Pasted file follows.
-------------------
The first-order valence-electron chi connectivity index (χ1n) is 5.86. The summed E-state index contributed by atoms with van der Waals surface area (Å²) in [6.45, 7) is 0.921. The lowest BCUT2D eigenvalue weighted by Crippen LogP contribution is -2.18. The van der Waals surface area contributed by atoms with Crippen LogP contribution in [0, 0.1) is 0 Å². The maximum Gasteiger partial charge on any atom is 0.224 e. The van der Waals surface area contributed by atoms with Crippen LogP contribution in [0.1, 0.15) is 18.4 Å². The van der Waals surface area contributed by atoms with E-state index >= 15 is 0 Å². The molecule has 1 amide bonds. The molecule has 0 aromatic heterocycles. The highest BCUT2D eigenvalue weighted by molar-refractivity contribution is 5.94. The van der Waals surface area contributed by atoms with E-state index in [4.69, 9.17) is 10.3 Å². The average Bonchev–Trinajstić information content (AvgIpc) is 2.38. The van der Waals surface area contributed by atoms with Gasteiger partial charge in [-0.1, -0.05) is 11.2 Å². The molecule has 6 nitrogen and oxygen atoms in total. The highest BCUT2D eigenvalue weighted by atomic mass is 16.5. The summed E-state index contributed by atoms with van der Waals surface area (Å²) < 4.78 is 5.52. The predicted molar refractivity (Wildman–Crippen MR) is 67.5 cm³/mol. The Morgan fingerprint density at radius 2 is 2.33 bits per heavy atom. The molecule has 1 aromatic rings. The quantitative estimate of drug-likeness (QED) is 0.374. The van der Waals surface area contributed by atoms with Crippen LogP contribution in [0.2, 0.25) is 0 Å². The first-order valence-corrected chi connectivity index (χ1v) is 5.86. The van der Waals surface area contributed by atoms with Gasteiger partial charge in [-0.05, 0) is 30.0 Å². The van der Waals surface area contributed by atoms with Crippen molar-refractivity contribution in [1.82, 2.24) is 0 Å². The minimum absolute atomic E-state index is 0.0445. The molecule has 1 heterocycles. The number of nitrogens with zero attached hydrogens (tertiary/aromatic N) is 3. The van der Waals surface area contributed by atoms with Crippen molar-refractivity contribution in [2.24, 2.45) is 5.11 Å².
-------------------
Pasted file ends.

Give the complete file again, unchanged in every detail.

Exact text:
The first-order valence-electron chi connectivity index (χ1n) is 5.86. The summed E-state index contributed by atoms with van der Waals surface area (Å²) in [6.45, 7) is 0.921. The lowest BCUT2D eigenvalue weighted by Crippen LogP contribution is -2.18. The van der Waals surface area contributed by atoms with Crippen LogP contribution in [0, 0.1) is 0 Å². The maximum Gasteiger partial charge on any atom is 0.224 e. The van der Waals surface area contributed by atoms with Crippen LogP contribution in [0.1, 0.15) is 18.4 Å². The van der Waals surface area contributed by atoms with E-state index >= 15 is 0 Å². The molecule has 1 amide bonds. The molecule has 0 aromatic heterocycles. The highest BCUT2D eigenvalue weighted by molar-refractivity contribution is 5.94. The van der Waals surface area contributed by atoms with E-state index in [4.69, 9.17) is 10.3 Å². The average Bonchev–Trinajstić information content (AvgIpc) is 2.38. The van der Waals surface area contributed by atoms with Gasteiger partial charge in [-0.1, -0.05) is 11.2 Å². The molecule has 6 nitrogen and oxygen atoms in total. The highest BCUT2D eigenvalue weighted by atomic mass is 16.5. The summed E-state index contributed by atoms with van der Waals surface area (Å²) < 4.78 is 5.52. The predicted molar refractivity (Wildman–Crippen MR) is 67.5 cm³/mol. The Morgan fingerprint density at radius 2 is 2.33 bits per heavy atom. The molecule has 1 aromatic rings. The quantitative estimate of drug-likeness (QED) is 0.374. The van der Waals surface area contributed by atoms with Crippen LogP contribution in [0.2, 0.25) is 0 Å². The first-order valence-corrected chi connectivity index (χ1v) is 5.86. The van der Waals surface area contributed by atoms with Gasteiger partial charge in [-0.05, 0) is 30.0 Å². The van der Waals surface area contributed by atoms with Crippen molar-refractivity contribution in [1.82, 2.24) is 0 Å². The minimum absolute atomic E-state index is 0.0445. The molecule has 1 heterocycles. The number of nitrogens with zero attached hydrogens (tertiary/aromatic N) is 3. The van der Waals surface area contributed by atoms with Crippen molar-refractivity contribution in [2.24, 2.45) is 5.11 Å².